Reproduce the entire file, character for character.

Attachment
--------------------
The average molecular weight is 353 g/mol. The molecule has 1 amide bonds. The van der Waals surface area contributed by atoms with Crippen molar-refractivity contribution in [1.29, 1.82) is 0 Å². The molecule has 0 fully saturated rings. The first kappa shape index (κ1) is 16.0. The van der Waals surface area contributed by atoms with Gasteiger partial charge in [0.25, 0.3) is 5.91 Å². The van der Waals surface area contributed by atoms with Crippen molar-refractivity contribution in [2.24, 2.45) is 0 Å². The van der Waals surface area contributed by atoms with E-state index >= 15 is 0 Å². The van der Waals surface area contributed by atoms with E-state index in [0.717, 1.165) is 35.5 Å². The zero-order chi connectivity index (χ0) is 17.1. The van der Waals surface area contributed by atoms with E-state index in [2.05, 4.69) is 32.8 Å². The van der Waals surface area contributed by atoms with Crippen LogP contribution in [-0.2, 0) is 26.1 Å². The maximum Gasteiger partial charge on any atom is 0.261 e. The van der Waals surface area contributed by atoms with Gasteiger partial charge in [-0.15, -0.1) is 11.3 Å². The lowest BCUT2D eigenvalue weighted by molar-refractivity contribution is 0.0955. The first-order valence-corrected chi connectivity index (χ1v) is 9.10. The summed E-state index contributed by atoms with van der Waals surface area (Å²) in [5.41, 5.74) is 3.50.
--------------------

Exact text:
The average molecular weight is 353 g/mol. The molecule has 1 amide bonds. The van der Waals surface area contributed by atoms with Crippen molar-refractivity contribution in [1.29, 1.82) is 0 Å². The molecule has 0 fully saturated rings. The first kappa shape index (κ1) is 16.0. The van der Waals surface area contributed by atoms with Gasteiger partial charge in [0.25, 0.3) is 5.91 Å². The van der Waals surface area contributed by atoms with Crippen molar-refractivity contribution in [2.24, 2.45) is 0 Å². The van der Waals surface area contributed by atoms with E-state index >= 15 is 0 Å². The van der Waals surface area contributed by atoms with E-state index in [0.717, 1.165) is 35.5 Å². The zero-order chi connectivity index (χ0) is 17.1. The van der Waals surface area contributed by atoms with E-state index in [2.05, 4.69) is 32.8 Å². The van der Waals surface area contributed by atoms with Crippen LogP contribution in [-0.2, 0) is 26.1 Å². The maximum Gasteiger partial charge on any atom is 0.261 e. The van der Waals surface area contributed by atoms with Gasteiger partial charge in [-0.15, -0.1) is 11.3 Å². The lowest BCUT2D eigenvalue weighted by molar-refractivity contribution is 0.0955. The first-order valence-corrected chi connectivity index (χ1v) is 9.10. The summed E-state index contributed by atoms with van der Waals surface area (Å²) in [5.41, 5.74) is 3.50.